With AI increasingly impacting more and more areas of business and our day-to-day lives, it’s likely we will see this methodology used more frequently by both start-ups and, inevitably, established producers of consumer packaged goods. Traditionally, these types of decisions would be informed by a program of focus group sessions, with products then brought to market based entirely on the data generated by a small sample of the potential customer base. Today, with social media analytics and sentiment analysis, millions of more data points can be fed into the mix after being collected and analyzed in an automated manner. The potential here is that this will lead to a far higher “hit rate” when it comes to launching successful new products. This will hopefully mean more products we actually want to buy make it to market, and at better prices, due to the efficiency gains and reduced cost.
Philip Smolen, 100.co’s chief platform officer, told me a little bit more about the technology behind the process. He says, “Data [and AI] are easy words to toss around … we’ve got many years of experience working with marketing intelligence platforms that only inform advertising … we really wanted to bring that intelligence further upstream into the product development process.
“We take several major data sets, retail sales data, what’s being sold in the market, product data … not only the products available for purchase but what are the ingredients for those products, how are they packaged, how are they priced, what are their claims … then one of the key things we do that is pretty unique is tie that together with social data, what are people saying, what are the reviews, what is the sentiment?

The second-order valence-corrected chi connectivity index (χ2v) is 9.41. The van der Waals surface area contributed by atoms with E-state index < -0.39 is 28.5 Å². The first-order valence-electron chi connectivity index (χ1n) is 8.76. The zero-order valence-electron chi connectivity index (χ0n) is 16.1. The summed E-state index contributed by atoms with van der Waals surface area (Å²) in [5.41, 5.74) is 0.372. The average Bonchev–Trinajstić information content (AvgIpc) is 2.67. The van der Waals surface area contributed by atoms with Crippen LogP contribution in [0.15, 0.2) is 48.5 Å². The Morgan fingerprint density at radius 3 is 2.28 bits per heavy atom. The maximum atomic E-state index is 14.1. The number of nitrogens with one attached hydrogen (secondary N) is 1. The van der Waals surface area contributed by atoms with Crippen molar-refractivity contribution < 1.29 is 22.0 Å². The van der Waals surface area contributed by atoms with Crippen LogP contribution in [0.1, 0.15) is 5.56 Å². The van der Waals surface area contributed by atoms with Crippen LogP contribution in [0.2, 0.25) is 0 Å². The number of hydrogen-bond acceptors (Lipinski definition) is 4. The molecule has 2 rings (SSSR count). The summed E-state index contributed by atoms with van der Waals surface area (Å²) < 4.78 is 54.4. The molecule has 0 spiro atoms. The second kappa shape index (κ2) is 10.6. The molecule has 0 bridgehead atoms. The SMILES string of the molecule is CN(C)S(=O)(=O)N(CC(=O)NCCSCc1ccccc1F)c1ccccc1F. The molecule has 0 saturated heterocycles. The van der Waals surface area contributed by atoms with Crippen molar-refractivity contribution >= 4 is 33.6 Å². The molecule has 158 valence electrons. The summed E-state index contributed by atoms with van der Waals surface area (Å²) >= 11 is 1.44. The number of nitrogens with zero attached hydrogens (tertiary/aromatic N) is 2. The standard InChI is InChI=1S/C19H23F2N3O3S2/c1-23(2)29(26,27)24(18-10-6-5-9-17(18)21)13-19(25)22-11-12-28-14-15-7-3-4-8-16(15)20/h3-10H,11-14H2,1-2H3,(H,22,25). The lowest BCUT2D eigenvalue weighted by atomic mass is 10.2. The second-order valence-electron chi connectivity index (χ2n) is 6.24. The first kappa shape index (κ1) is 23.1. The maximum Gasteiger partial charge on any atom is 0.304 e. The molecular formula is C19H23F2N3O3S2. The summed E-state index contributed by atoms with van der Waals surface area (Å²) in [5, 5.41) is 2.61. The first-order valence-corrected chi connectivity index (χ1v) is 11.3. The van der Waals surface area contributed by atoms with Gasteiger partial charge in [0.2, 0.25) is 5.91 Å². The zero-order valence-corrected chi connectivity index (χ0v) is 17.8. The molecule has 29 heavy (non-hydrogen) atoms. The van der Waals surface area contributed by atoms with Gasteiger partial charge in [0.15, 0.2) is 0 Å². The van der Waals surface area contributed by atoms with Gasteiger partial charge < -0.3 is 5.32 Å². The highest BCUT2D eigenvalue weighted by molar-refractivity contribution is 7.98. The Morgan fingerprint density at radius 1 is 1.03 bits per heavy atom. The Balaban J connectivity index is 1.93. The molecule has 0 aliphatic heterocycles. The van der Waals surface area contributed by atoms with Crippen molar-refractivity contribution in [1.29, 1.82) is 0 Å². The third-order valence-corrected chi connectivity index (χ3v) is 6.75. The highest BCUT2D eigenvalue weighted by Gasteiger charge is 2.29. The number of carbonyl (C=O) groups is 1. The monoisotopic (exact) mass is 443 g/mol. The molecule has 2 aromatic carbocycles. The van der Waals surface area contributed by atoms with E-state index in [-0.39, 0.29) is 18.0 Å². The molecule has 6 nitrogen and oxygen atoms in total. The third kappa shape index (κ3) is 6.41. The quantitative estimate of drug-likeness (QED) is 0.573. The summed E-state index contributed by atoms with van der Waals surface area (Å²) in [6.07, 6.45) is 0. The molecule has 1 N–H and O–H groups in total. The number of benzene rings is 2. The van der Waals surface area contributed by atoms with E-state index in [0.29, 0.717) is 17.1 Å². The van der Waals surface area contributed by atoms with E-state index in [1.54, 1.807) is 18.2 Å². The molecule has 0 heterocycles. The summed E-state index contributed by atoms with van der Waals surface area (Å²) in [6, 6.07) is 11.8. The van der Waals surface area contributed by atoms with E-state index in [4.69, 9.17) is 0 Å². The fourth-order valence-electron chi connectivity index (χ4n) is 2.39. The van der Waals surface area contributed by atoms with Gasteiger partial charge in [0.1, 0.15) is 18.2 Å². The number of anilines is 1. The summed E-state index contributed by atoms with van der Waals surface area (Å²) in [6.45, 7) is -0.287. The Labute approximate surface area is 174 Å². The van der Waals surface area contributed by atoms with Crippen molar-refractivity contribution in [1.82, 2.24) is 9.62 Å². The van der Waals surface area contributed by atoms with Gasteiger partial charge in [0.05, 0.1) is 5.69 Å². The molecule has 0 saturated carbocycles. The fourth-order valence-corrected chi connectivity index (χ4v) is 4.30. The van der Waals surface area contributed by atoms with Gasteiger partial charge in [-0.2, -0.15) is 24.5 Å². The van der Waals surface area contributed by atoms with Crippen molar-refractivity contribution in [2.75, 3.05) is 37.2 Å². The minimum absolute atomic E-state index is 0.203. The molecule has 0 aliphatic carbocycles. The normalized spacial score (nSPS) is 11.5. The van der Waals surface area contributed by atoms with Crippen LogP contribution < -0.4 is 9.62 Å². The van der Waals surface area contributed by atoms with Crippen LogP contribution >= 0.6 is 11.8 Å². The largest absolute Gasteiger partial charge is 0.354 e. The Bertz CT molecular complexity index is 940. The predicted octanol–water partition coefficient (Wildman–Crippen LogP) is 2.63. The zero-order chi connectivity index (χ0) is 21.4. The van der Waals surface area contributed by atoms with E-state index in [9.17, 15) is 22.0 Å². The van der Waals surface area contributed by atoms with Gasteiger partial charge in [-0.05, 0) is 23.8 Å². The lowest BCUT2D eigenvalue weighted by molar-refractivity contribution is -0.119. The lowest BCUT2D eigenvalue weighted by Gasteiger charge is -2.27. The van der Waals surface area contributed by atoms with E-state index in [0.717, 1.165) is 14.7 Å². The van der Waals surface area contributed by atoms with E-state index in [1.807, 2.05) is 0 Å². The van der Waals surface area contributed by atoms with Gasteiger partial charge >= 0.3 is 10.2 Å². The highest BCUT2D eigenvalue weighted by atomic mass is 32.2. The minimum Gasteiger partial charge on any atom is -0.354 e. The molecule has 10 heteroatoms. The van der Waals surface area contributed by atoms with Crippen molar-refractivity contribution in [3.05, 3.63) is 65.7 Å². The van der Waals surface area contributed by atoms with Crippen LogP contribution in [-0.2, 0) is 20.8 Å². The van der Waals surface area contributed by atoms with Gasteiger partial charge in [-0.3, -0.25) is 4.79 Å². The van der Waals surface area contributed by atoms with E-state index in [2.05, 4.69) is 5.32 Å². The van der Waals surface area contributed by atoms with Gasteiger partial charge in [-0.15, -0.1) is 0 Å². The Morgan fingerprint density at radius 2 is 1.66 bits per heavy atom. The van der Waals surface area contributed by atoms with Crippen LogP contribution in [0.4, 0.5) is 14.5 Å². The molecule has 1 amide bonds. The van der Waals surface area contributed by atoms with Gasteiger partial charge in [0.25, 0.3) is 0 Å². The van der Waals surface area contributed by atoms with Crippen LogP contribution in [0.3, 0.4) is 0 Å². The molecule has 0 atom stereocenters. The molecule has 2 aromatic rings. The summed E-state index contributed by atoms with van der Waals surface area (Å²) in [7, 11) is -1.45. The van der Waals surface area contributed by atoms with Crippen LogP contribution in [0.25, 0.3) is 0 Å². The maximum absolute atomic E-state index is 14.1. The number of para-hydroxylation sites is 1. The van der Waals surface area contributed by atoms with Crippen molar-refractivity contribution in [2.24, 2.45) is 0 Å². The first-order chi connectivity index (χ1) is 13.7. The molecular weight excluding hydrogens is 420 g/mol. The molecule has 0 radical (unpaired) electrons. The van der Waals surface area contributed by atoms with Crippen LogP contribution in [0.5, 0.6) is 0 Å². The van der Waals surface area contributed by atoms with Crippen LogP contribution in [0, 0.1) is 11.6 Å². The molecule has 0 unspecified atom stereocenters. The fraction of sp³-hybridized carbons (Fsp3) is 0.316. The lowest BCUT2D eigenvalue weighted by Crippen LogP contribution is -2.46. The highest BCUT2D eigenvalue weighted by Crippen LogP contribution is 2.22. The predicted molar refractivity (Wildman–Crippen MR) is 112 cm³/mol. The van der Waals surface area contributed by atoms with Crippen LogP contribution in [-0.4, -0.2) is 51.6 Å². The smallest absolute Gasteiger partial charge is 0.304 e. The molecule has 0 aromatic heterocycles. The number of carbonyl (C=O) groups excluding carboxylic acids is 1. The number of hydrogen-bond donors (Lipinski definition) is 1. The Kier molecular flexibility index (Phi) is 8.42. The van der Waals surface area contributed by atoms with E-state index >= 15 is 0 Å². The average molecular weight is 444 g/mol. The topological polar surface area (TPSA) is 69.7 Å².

“Then we take toolsets like machine learning, assisted learning, natural language processing … in order to look at not just what is selling, and what is trending, but why it’s trending.”
It's an innovative approach that brings AI-powered analytics to the whole product development process. When faced with the challenge of creating and selling products for today’s digital-first, highly fragmented audiences, it’s clear new approaches to consumer engagement are needed. And the innovative strategies for doing this don’t end when the tea is sold – Sama plans to organize and host live “tea break” events, where fans are invited to join them for a virtual discussion-focused tea party via Instagram or Facebook Live – further reinforcing the idea of the product as an “experience” that fits into their customers’ lives.
As Devlukia-Shetty told me when we discussed it recently, “Tea allows us to slow down and have a moment to think, so the tea parties are an extension of that … helping people to have a holistic view, not just giving them tea and saying it’s going to solve your problems … it will be fun but also hopefully help people really enhance their lives.”
You can click here to watch my webinar with Sama co-founder Radhi Devlukia-Shetty as well as Kim Perell, Philip Smolin, and James Brennan of 100.co